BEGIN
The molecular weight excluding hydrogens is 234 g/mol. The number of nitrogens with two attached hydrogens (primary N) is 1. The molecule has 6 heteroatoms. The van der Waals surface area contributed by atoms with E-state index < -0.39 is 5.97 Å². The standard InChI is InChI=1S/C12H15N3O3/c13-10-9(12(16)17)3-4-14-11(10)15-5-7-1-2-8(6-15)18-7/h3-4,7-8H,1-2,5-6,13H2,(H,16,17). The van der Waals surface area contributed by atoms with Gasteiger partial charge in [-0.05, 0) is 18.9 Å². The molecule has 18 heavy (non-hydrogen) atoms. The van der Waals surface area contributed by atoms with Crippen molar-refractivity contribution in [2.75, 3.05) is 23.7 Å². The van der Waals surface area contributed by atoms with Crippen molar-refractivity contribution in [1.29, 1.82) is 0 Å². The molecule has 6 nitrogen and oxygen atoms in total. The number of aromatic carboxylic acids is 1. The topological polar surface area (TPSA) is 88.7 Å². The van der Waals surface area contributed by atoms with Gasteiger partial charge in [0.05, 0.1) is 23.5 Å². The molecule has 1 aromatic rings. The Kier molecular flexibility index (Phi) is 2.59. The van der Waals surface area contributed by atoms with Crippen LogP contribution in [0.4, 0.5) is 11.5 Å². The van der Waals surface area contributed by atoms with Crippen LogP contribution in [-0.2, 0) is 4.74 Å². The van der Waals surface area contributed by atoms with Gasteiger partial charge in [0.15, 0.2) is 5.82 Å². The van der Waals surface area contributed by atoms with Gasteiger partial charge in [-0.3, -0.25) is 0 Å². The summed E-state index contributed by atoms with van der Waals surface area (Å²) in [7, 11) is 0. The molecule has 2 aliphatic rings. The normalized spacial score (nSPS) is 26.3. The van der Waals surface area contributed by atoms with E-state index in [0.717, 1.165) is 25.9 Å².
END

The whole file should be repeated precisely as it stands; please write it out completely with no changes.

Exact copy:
The molecular weight excluding hydrogens is 234 g/mol. The number of nitrogens with two attached hydrogens (primary N) is 1. The molecule has 6 heteroatoms. The van der Waals surface area contributed by atoms with E-state index < -0.39 is 5.97 Å². The standard InChI is InChI=1S/C12H15N3O3/c13-10-9(12(16)17)3-4-14-11(10)15-5-7-1-2-8(6-15)18-7/h3-4,7-8H,1-2,5-6,13H2,(H,16,17). The van der Waals surface area contributed by atoms with Gasteiger partial charge in [-0.05, 0) is 18.9 Å². The molecule has 18 heavy (non-hydrogen) atoms. The van der Waals surface area contributed by atoms with Crippen molar-refractivity contribution in [2.75, 3.05) is 23.7 Å². The van der Waals surface area contributed by atoms with Crippen molar-refractivity contribution in [1.29, 1.82) is 0 Å². The molecule has 6 nitrogen and oxygen atoms in total. The number of aromatic carboxylic acids is 1. The topological polar surface area (TPSA) is 88.7 Å². The van der Waals surface area contributed by atoms with Gasteiger partial charge in [0.05, 0.1) is 23.5 Å². The molecule has 1 aromatic rings. The Kier molecular flexibility index (Phi) is 2.59. The van der Waals surface area contributed by atoms with Crippen LogP contribution in [0.4, 0.5) is 11.5 Å². The van der Waals surface area contributed by atoms with Crippen LogP contribution in [-0.2, 0) is 4.74 Å². The van der Waals surface area contributed by atoms with Gasteiger partial charge in [0.15, 0.2) is 5.82 Å². The van der Waals surface area contributed by atoms with Gasteiger partial charge in [-0.3, -0.25) is 0 Å². The summed E-state index contributed by atoms with van der Waals surface area (Å²) in [7, 11) is 0. The molecule has 2 aliphatic rings. The normalized spacial score (nSPS) is 26.3. The van der Waals surface area contributed by atoms with E-state index in [0.717, 1.165) is 25.9 Å².